• Microsoft’s “CEO and Board should develop, and share publicly, a plan with specific timelines to make fundamental, security-focused reforms across the company and its full suite of products, and then hold leaders at all levels of the company accountable for its implementation.”

See the detailed CSRD report here (pdf).

Saying that other cloud providers had significantly more robust security, the Board urged Redmond’s leadership bluntly to “deprioritize feature developments across the company’s cloud infrastructure and product suite until substantial security improvements have been made."

Among the other victims were the US Commerce Department and numerous "high-profile individuals" in the UK as well as several organisations that the report does not name. The CSRD also criticised Microsoft's victim outreach, giving the example of Congressman Don Bacon, "a prominent congressional voice on national security matters."

Microsoft "first noticed outreach to Congressman Bacon about the intrusion was an email prompting him to change his password...

"Congressman Bacon thought the password change email looked strange and was potentially fraudulent, so he changed his password directly rather than using the link provided in the notification instructions... Microsoft did not advise Congressman Bacon to take any action to protect his account beyond the one email recommending a password change."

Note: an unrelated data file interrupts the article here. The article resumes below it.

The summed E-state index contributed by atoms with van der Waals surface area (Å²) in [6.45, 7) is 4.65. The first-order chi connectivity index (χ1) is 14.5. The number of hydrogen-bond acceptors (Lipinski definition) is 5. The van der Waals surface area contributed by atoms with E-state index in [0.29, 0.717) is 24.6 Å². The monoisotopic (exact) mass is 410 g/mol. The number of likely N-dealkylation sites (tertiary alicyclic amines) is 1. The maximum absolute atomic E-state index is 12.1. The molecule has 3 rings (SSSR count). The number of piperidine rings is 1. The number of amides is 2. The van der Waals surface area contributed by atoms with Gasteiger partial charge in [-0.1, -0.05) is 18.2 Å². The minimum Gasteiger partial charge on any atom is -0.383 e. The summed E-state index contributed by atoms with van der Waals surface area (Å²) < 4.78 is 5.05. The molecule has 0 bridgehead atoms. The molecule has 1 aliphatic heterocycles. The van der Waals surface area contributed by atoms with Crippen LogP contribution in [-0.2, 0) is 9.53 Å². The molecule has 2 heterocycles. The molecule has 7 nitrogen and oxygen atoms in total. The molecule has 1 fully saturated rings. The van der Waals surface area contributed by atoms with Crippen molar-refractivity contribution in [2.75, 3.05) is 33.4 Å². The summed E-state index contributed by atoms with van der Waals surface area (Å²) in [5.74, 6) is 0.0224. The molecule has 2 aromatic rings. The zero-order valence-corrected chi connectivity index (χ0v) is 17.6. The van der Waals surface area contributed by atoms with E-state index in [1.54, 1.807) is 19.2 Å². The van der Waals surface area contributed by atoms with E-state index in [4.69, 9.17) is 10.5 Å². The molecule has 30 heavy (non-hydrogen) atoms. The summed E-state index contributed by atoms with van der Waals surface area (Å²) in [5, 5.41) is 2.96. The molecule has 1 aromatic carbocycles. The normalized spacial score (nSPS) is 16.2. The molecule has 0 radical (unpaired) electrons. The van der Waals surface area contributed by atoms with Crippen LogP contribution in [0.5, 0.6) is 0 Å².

Microsoft's inadequate "core digital identity systems".

Highlighting a string of security failures, the CSRD took particular aim at Microsoft's approach to authentication, noting that:

Stateful tokens: Microsoft’s authentication system accepted a token that it had not issued. By storing records in a database when tokens are issued and validating against that database at access time, CSPs may enforce that only tokens issued by the CSP can access customer data. Note: this approach is not possible for use with third-party services reliant on an IDP maintained by a cloud provider.

Automated frequent key rotation: Microsoft paused manual key rotations for its MSA system in 2021 but did not remove the 2016 MSA key. By rotating encryption keys frequently (e.g., monthly) and in an automated manner with monitoring of rotation systems, CSPs can ensure that the blast radius of a compromised key is limited in duration.